Paine visits island of birth

The Paine siblings Christopher and Romany travelled all the way from England to share Chris's birthday at Tramonto Bar in Taveuni. Picture: LUKE RAWLAI

FOR Englishman Christopher Paine, returning to the land of his birth after 85 years and celebrating his birthday on Tuesday on Taveuni was “a dream come true”.

Born in 1934 at Waiyevo Hospital to famed Pacific entomologist Ronald Paine and his wife Irene, Christopher moved to England when he was six months old after his father finished his work in Fiji.

Mr Paine said being in Taveuni was special because it brought back memories of his late father who was regarded as the savour of Fiji’s present day coconut industry.

“On this trip I am accompanied by my sister Romany Paine since my wife is ill and this place has truly brought us back to our roots and beginning, one that is dipped in Fijian history,” he said.

“Back in England I would proudly tell my friends and acquaintances that I am Fijian since I was born here and people would look puzzled because they did not have an inkling of where Fiji is.

“Dad worked here and had a house in Lavena on the north side of the island named Wawaceva which we visited on this trip.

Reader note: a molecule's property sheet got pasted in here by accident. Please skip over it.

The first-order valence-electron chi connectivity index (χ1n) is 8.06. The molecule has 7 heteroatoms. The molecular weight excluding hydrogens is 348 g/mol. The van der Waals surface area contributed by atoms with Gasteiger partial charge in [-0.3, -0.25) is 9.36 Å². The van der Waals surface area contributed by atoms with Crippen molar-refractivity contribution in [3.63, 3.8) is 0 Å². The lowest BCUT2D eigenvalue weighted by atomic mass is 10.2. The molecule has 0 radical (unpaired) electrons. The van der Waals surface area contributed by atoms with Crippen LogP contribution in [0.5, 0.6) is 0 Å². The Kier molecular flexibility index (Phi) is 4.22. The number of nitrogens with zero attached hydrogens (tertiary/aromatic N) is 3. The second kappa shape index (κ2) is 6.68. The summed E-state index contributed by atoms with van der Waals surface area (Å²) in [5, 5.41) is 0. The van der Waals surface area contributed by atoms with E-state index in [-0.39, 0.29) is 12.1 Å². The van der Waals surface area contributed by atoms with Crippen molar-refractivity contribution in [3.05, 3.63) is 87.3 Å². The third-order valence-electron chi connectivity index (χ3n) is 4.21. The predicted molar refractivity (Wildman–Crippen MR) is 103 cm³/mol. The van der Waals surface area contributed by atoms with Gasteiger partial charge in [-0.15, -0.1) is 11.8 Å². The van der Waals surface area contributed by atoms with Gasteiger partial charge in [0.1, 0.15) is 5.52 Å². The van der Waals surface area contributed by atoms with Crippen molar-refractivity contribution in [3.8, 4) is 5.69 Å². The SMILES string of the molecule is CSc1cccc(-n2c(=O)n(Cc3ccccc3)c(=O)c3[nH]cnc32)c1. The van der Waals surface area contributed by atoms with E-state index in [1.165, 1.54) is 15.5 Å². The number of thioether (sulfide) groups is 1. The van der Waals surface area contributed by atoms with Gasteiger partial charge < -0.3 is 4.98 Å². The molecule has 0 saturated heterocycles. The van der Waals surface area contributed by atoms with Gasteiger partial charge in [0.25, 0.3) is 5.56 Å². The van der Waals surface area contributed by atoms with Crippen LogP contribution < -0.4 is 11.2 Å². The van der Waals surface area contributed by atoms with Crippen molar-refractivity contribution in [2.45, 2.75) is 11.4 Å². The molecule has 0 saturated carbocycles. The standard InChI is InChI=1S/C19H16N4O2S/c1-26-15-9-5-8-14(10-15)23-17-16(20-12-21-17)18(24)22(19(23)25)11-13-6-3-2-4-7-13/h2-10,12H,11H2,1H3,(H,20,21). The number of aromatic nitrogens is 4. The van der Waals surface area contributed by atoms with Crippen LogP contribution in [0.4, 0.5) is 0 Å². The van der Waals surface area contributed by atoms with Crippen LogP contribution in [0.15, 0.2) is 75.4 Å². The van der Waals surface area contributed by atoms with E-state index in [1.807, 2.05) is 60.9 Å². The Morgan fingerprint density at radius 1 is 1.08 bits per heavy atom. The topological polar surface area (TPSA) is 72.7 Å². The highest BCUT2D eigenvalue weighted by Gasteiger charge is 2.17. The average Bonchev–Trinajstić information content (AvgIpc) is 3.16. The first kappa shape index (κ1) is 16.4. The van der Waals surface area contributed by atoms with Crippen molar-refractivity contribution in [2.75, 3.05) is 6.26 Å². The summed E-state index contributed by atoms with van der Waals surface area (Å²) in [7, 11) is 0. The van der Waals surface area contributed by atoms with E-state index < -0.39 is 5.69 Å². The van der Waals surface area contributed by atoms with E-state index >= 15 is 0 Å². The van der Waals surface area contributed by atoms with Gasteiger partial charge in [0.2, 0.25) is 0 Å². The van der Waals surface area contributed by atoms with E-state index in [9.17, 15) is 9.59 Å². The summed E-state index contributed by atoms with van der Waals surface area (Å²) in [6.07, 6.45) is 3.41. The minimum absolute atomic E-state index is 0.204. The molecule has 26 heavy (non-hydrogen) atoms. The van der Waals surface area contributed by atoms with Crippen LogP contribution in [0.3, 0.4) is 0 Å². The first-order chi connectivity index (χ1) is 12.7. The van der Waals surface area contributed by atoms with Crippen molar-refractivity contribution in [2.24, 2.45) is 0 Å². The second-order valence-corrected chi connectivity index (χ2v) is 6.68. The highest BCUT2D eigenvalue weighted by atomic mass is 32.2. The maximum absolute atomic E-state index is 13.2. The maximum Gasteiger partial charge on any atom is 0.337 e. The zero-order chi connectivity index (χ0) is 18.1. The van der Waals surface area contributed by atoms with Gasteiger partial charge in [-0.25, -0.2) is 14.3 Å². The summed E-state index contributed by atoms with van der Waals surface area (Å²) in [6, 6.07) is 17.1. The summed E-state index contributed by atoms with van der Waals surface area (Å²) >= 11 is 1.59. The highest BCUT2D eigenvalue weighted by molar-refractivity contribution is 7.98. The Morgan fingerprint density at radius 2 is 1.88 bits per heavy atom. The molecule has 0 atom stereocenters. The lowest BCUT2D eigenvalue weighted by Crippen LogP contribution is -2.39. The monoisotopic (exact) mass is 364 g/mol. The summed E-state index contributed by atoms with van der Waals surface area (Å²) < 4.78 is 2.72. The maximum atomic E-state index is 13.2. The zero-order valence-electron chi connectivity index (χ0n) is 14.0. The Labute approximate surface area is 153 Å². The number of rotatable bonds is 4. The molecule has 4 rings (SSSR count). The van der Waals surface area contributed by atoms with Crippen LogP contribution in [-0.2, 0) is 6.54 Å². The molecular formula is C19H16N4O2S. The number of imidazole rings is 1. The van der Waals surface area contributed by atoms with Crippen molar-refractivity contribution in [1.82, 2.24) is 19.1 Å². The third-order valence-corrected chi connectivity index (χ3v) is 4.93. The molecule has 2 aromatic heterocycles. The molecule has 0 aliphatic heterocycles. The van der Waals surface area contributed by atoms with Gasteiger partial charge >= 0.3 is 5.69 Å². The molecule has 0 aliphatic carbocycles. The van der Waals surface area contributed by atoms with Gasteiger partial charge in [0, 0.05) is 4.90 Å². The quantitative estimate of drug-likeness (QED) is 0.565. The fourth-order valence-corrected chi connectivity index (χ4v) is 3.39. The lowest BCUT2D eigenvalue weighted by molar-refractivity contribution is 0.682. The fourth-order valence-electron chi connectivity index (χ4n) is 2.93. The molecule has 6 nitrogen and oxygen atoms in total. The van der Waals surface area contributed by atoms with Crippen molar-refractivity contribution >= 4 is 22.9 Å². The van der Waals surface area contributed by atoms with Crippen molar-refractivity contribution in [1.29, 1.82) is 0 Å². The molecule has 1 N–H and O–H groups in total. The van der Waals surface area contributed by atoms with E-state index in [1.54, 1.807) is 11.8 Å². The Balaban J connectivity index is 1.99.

“Back in 1877 when the coconut industry in Fiji was being attacked by a moth known as the Levuana irridescens, dad and three other entomologists worked on finding a cure to the plague.”

Mr Paine said his father and his team found the answer through a wasp that they had to import to Fiji from Malaya.

“In 1934 dad had to return to England but I remember visiting Fiji when I was young with the family and dad was highly regarded by the then Government for his contribution and he was often assigned a car for his use whenever he visited.

“I am a true a’i Taveuni and it is good to be back to the place of my birth at this age because it is truly paradise.”

He is the eldest of the four Paine children and has three children and eight grandchildren all living in England.

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